The Secret to Better Communication With Your Partner, According to a Relationship Expert
"Compassion is one of the most powerful tools we have."
Everyone always says that the key to a successful long-term romantic partnership is healthy communication. But communicating isn't as easy as it sounds. No matter how hard we try to avoid them, arguments happen. And when they do, it's important that we not interpret the situation as us versus them. In fact, having more compassion for your partner could be the key to a healthier and happier relationship.
Shirley Baldwin, relationship coach and author of Get What You Want from Your Man, recently told Best Life that it all comes down to something that's simple in theory but difficult in practice: trying to understand your partner's perspective.
Many women tend to label men as "the enemy," but Baldwin instead advocates for a more compassionate view that takes into account that, like women, men have feelings that they don't always express in the healthiest way.
"Kindness and compassion are often viewed as signs of weakness. I see the opposite," Baldwin says. "Compassion is one of the most powerful tools we have. Having control over your emotions is much harder to do than reacting and allowing anger, impulsivity, and frustration to take over, but it's worth it."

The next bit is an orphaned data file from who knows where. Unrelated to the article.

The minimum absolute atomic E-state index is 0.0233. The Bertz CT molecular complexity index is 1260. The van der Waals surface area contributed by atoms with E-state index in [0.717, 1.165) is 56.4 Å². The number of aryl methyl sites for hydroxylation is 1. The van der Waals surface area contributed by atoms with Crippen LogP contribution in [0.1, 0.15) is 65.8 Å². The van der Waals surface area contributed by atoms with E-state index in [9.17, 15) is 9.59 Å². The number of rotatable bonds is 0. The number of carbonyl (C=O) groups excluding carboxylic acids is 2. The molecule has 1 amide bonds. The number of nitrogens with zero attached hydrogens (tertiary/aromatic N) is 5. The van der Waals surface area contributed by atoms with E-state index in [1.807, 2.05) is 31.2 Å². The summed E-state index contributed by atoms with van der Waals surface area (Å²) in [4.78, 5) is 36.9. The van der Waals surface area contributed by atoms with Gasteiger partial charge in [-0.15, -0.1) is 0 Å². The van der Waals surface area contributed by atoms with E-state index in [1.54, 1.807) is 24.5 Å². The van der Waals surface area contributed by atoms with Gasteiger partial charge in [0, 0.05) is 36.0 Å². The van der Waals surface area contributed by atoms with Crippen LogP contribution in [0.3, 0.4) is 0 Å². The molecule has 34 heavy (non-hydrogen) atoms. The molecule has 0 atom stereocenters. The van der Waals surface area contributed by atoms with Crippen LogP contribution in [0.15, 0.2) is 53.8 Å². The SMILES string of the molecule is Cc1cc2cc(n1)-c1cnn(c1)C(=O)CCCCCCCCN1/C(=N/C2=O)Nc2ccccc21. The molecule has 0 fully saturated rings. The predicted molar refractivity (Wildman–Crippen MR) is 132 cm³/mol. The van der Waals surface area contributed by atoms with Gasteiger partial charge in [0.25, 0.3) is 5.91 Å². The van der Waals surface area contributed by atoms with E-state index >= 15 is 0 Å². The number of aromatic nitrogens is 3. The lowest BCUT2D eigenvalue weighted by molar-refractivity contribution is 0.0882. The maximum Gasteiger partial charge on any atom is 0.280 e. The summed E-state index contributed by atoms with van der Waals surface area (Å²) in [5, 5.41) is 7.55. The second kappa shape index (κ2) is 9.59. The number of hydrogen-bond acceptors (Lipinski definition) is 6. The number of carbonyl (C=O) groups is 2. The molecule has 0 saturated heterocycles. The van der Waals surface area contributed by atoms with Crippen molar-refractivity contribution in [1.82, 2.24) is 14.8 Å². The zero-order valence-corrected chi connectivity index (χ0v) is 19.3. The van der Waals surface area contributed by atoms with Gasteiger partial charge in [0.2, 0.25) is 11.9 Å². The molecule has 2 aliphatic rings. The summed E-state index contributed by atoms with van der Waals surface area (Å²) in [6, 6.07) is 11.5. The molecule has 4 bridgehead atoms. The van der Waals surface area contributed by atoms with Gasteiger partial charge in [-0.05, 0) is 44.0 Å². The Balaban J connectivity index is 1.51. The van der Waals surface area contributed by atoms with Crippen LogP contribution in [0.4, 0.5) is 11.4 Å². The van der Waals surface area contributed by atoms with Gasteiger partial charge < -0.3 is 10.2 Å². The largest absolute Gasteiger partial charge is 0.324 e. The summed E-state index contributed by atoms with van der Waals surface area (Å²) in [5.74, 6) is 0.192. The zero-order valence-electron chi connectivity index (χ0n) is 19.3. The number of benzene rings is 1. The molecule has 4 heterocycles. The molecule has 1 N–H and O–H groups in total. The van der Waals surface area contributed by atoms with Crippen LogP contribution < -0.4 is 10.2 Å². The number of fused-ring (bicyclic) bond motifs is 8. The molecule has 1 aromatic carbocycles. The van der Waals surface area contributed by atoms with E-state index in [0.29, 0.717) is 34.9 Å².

Here's an example: Your husband comes home from work and is visibly irritated before he even closes the door. He gets unreasonably annoyed with you for not having done the laundry yet, when you promised you would. The household chores are a sore spot between the two of you, as they are with many cohabitating couples. You view this as a personal attack and lash out, saying it wouldn't kill him to pick up a sock every once in a while. He retaliates, and it all spirals from there.
Does him having a bad day at work justify taking it out on you? No. But do we all do that from time to time? Yes. Does making it all about us instead of seeing what the real problem is help the situation? Not at all.
What if, instead, you could respond to his annoyance not by getting defensive but by saying, "Hey, are you OK? Did something happen at work today?" According to Baldwin, you might be surprised to find that—instead of an argument—this indication of sympathy and openness helps your partner mellow out and allows you both to actually discuss the true source of his frustration. Instead of the conversation ending with you both feeling attacked and hurt, you reach a place of greater intimacy and understanding.
"If you see yourself as a reactor, then you will react, trying to match the energy of the other person, and only heighten the situation further," she says. "If you see yourself as a creator—as someone who can shift the conversation, calm the emotions, and defuse a battle—you will show up in a way that could bring out a different side of the other person."
And for more great relationship advice, check out Making Eye Contact Is the Key to a Healthy Marriage, Experts Say.
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